Comment: Griggs of Soham

Bus shelter at Soham

Bus shelter at Soham - Credit: Archant


It would appear that we are being met half way with East Cambs council’s appeal to “help us to keep our district clean.” Of course, it hasn’t extended to sending someone to pick up the rubbish strewn about town, but it’s a start. While staring at the ducks, Canada geese, black headed gulls and swans all looking pleadingly at anyone who might be toting some stale bread I noticed that the rubbish bin between the seats had been replaced. Now all that needs to be done is to educate some of the less imaginative among us to use it! The feeble excuse often used by the rubbish tosser is that picking up litter gives someone a job. Well, it obviously doesn’t, does it? There no longer appears to be a job for a litter picker in Soham any more so we need to help ourselves to “keep our district clean.” It does seem quite a trekk to carry the KFC beaker from the Cherry Tree area of Fordham Road to Brook Dam, though!


Jake the spaniel likes to keep an eye on what’s going on around town. He even likes to keep an eye on what isn’t going on, too. Among the latter is the maintenance of some of the street furniture. For example the “keep left” sign as you approach the Downfields estate from town is still canted over at 45 degrees and has been since May. Jake quite likes another example of neglect, though. The bus shelter outside the church gates at the top of Fountain Lane, notwithstanding its character-giving patina of moss and grime has boasted a broken glass for quite a time now. Jake isn’t exactly against this as the hole reminds him of a dolphin. He does wonder if the outline of an aquatic mammal quite fits in with a small, rural market town (without a market).


Things appeared to be looking up last week as far as the weeds growing up through the town’s paths. As I was walking along Tanners Lane one lunchtime last week a tiny tractor was coming the other way with spraying equipment attached to it, obviously on a mission to kill the unwanted foliage, or would have done if the sprayer was switched on. But then again, there’s no point in turning on a sprayer if the spray-tank is empty. How did I know it was empty? The lid of the tank fell off into the road just as it got level with me.Not to worry, at least sending the tractor out in the first place showed willing.


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On the subject of paths, it’s nice to see that the footpaths on both sides of Brook Dam Lane have been resurfaced. It does make you wonder if it really did need to take a fortnight, though. I bet the people in the “Good Luck” Chinese takeaway wondered the same thing, too. Not to worry, we now have at least two paths in town without cracks or weeds that are reasonably safe to walk along. It does make you wonder how long it will take to construct the road bypassing the Ely rail crossing if the resurfacing schedule of two paths is anything to go by.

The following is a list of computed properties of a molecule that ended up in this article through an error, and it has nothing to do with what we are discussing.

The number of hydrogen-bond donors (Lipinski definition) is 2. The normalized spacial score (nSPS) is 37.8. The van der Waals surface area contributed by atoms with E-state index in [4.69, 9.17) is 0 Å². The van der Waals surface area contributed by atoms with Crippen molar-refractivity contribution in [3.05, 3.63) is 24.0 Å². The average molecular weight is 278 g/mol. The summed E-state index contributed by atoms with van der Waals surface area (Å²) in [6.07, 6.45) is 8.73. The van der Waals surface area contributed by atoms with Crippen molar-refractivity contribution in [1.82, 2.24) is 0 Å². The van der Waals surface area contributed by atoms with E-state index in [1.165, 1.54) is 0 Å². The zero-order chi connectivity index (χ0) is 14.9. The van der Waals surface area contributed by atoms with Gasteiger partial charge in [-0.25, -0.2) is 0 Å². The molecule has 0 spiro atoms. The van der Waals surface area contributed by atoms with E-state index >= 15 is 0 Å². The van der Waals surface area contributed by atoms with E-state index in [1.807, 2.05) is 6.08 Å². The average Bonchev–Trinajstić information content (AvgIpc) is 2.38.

Two bits of recent news don’t seem to fit together too well. We have been told that as part of our punishment for living in Cambridgeshire the county council have decided to shut almost everything down. This is not a good time to be young, old, enjoy reading books. We have also been told that, instead of attending incidents the police would like to talk to victims via skype on their ‘phones, tablets or computers. So what happens if your ‘phone, tablet and computer have been stolen? No problem! You wander along to the library and skype the constabulary on one of the community computers there. Hang on, the county council have just closed the library! Best get the bus to Ely and hope that the police station there is still operating.


There was a blast from the past on one of the minor digital channels last week. The fifty-year-old spine-chiller “Quatermass and the Pit” got another outing. You could see its age in part, it was a bit creaky, but all in all, it stood up well; the real horror was in an underground station, any anyone who has worked in London, using the tube on a daily basis can identify with that! Luckily the good guys won in the end with the help of a tower crane. The real horror of the piece came in a scene set in the bar of a London pub. There was a Watney’s Red Barrel pump on the counter, enough to frighten anyone who enjoys a pint of real ale.